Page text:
Do you think we live in a stressed society? Do you feel tired on a daily basis for no reason or effort that gives you an explanation? Have you noticed that your sleep rhythm has changed? Do you feel bloated or bloated when you finish eating? Do you regularly feel tightness or pressure in the chest? Have you noticed that you live in a constant state of alertness? Have you noticed an increase in hair fall?
All this questionnaire is not intended for the third degree … but it can help us to assess whether we are living in a state of constant stress, something that we must stop now if we do not want to stay intoxicated. are by our own cortisol…
Table of Contents
What is cortisol?
cortisol, the stress hormone
Cortisol is a steroid hormone produced by the adrenal glands that is essential to the body and has many important functions. I list its three essential functions:
Regulation of metabolism: Helps control how the body uses nutrients and energy. For example, cortisol can increase the release of glucose (sugar) into the blood during times of stress or energy needs. It may also promote protein breakdown and fatty acid mobilization to provide the body with energy.
Stress response: This is part of the body’s stress response and helps prepare it to deal with situations of physical or emotional stress. Cortisol can increase heart rate and blood pressure, as well as promote the release of stored energy so the body can respond to stress.
Regulation of inflammation: In situations where inflammation occurs in the body, cortisol can help reduce inflammation and regulate the body’s immune response. However, excess cortisol can also suppress the immune system and increase the risk of infection and autoimmune diseases.
This is where the crux of the matter comes in:
While cortisol is essential to the body, an imbalance in its production and levels can have negative health consequences. Excessive or insufficient cortisol may contribute to other health problems such as obesity, diabetes, depression and anxiety.
Therefore, it is important to keep cortisol levels in balance through a healthy lifestyle and effective stress management strategies.
Of course, it all sounds so simple, so simple and logical, said like that… but the body doesn’t understand the words when the mind is permanently communicating danger. A test, a worry, a difficult conversation, a person who doesn’t share the same values or ideas as us… thoughts, ideas, feelings change the biochemistry of our body and the mind doesn’t know how to figure it out What is a real danger that is only in our mind.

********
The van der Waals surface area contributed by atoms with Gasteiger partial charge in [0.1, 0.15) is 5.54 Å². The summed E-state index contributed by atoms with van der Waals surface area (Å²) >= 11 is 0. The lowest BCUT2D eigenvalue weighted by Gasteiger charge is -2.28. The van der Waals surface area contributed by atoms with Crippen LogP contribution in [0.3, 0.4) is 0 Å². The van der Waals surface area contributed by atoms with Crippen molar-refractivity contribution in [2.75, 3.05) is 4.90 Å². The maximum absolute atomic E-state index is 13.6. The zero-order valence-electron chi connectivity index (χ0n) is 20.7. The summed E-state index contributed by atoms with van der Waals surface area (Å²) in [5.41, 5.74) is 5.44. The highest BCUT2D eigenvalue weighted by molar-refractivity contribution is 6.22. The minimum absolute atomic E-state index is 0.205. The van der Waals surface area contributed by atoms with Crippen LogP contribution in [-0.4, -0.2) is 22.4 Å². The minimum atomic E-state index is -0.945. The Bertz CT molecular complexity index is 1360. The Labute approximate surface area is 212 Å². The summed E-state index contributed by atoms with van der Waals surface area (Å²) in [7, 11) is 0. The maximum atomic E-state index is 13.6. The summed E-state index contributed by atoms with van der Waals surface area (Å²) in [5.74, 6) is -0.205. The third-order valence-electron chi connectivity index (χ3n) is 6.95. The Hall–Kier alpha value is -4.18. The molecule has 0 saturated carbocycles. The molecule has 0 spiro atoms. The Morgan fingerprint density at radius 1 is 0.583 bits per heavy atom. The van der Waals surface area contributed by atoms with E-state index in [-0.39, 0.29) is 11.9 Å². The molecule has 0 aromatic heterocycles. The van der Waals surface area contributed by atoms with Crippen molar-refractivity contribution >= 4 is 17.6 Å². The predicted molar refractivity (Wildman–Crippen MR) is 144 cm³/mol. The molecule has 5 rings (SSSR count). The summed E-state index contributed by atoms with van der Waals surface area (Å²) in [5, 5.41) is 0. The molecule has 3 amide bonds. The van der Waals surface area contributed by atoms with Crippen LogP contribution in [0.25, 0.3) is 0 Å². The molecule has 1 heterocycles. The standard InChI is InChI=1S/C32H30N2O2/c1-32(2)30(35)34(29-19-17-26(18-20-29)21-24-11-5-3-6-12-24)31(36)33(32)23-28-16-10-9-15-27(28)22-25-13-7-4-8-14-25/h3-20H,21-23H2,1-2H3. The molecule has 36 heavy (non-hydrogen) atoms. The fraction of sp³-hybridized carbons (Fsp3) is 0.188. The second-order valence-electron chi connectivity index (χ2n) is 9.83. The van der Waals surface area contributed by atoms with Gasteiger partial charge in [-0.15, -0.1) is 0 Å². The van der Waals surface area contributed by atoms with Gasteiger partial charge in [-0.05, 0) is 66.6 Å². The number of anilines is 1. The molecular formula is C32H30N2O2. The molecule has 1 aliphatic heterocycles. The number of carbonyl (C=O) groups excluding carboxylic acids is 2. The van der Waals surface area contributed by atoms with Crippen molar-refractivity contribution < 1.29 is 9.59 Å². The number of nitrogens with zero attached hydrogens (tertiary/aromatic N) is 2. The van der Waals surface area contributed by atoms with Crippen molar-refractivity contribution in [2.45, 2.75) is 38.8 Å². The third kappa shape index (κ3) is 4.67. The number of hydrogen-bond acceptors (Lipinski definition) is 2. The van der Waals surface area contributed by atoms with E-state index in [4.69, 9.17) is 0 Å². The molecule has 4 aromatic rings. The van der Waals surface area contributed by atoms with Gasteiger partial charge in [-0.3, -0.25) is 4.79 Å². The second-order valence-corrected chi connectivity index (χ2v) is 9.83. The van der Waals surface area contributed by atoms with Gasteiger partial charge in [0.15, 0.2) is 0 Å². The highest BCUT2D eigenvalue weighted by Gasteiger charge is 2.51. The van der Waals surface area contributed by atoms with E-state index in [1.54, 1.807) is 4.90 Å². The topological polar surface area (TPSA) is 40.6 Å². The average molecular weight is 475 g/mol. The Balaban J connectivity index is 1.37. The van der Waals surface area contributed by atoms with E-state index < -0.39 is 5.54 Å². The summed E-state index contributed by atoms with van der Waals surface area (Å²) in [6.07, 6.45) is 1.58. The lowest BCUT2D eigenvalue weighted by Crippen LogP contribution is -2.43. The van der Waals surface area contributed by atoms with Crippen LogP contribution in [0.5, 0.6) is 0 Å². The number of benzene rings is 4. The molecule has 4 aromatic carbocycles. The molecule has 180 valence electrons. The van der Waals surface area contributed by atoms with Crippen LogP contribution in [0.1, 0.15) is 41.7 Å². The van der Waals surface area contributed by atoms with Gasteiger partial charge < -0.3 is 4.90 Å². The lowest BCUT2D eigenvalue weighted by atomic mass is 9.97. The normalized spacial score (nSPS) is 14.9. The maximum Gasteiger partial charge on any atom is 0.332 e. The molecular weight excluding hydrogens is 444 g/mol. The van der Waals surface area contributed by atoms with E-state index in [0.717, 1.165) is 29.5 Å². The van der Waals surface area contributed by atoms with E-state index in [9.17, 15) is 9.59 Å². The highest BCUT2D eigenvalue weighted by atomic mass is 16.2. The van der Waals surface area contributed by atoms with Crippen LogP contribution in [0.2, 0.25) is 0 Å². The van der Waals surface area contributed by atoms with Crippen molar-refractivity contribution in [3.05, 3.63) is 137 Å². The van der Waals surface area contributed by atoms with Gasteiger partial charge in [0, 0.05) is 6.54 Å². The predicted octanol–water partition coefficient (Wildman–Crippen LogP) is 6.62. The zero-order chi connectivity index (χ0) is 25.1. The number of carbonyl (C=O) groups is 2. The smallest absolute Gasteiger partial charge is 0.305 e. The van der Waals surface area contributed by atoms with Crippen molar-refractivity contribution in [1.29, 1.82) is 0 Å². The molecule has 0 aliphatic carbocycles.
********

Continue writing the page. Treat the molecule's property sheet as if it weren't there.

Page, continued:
‘We pay more for what we think than what actually happens’
There is a very popular phrase that says: “We suffer more for what we think than for what actually happens.” In fact, almost 90% of our worries are not real. It may take us a book or several volumes of a good thing, but as we begin to learn how our mind-body works and how we respond to threats we perceive to threaten our existence. Let’s put ourselves in context.
Because yes: stress in itself is not bad. It’s an amazing evolutionary bias that has allowed us to survive as a species. When we feel in danger, our body reacts very effectively, preparing body and mind for flight or fight, and thank goodness. The wonderful and precise mechanism that our body-mind must have to be able to respond to a threat works like a Swiss watch. The problem comes when that response doesn’t stop and we stay on alert for longer than necessary…
Threats Have Changed, But Our “Fight/Flight” Response Has Not
It all goes back to our hunter-gatherer grandparents, something that may seem very distant to us, but on a physiological level it is not that long ago. When the grandparent was at risk of finding either a predator, adverse weather conditions, or a good game to eat… the body responded by secreting cortisol, among other substances, to respond to that threat.
But today, when we have the same physiology as before, we are presented with threats that our mind threatens our existence (work, money, family, health…) and the body in its “fight and flight” mode. Responds with. .. But this may be a disproportionate response to the situation. This is where consciousness comes into play. Being aware of the situation creates a turning point where we can take action to manage our reactions to stress.
eye! This does not mean that it is our “fault” that we feel stressed because of an unfair situation, a serious health problem for ourselves or a family member, or a conflict resulting from a traumatic event in our lives. The question is to shed light on the causes of that stress and examine whether it is only in our mind or if it is something real. Reality can be seen only through consciousness.